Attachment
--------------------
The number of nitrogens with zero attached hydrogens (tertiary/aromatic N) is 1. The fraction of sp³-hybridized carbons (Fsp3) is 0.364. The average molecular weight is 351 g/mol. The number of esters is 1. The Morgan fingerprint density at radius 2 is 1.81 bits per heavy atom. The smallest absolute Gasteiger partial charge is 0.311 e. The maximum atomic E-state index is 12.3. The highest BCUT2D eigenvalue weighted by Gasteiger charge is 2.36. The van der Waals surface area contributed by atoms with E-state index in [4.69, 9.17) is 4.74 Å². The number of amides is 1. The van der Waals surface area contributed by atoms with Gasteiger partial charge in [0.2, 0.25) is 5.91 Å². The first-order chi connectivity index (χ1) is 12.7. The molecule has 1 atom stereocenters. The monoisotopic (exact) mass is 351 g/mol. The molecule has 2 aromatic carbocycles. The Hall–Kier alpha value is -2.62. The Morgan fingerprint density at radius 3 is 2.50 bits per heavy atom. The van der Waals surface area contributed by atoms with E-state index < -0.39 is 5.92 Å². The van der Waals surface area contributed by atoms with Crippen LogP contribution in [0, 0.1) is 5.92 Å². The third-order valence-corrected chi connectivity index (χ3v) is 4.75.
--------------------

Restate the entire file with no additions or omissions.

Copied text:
The number of nitrogens with zero attached hydrogens (tertiary/aromatic N) is 1. The fraction of sp³-hybridized carbons (Fsp3) is 0.364. The average molecular weight is 351 g/mol. The number of esters is 1. The Morgan fingerprint density at radius 2 is 1.81 bits per heavy atom. The smallest absolute Gasteiger partial charge is 0.311 e. The maximum atomic E-state index is 12.3. The highest BCUT2D eigenvalue weighted by Gasteiger charge is 2.36. The van der Waals surface area contributed by atoms with E-state index in [4.69, 9.17) is 4.74 Å². The number of amides is 1. The van der Waals surface area contributed by atoms with Gasteiger partial charge in [0.2, 0.25) is 5.91 Å². The first-order chi connectivity index (χ1) is 12.7. The molecule has 1 atom stereocenters. The monoisotopic (exact) mass is 351 g/mol. The molecule has 2 aromatic carbocycles. The Hall–Kier alpha value is -2.62. The Morgan fingerprint density at radius 3 is 2.50 bits per heavy atom. The van der Waals surface area contributed by atoms with E-state index < -0.39 is 5.92 Å². The van der Waals surface area contributed by atoms with Crippen LogP contribution in [0, 0.1) is 5.92 Å². The third-order valence-corrected chi connectivity index (χ3v) is 4.75.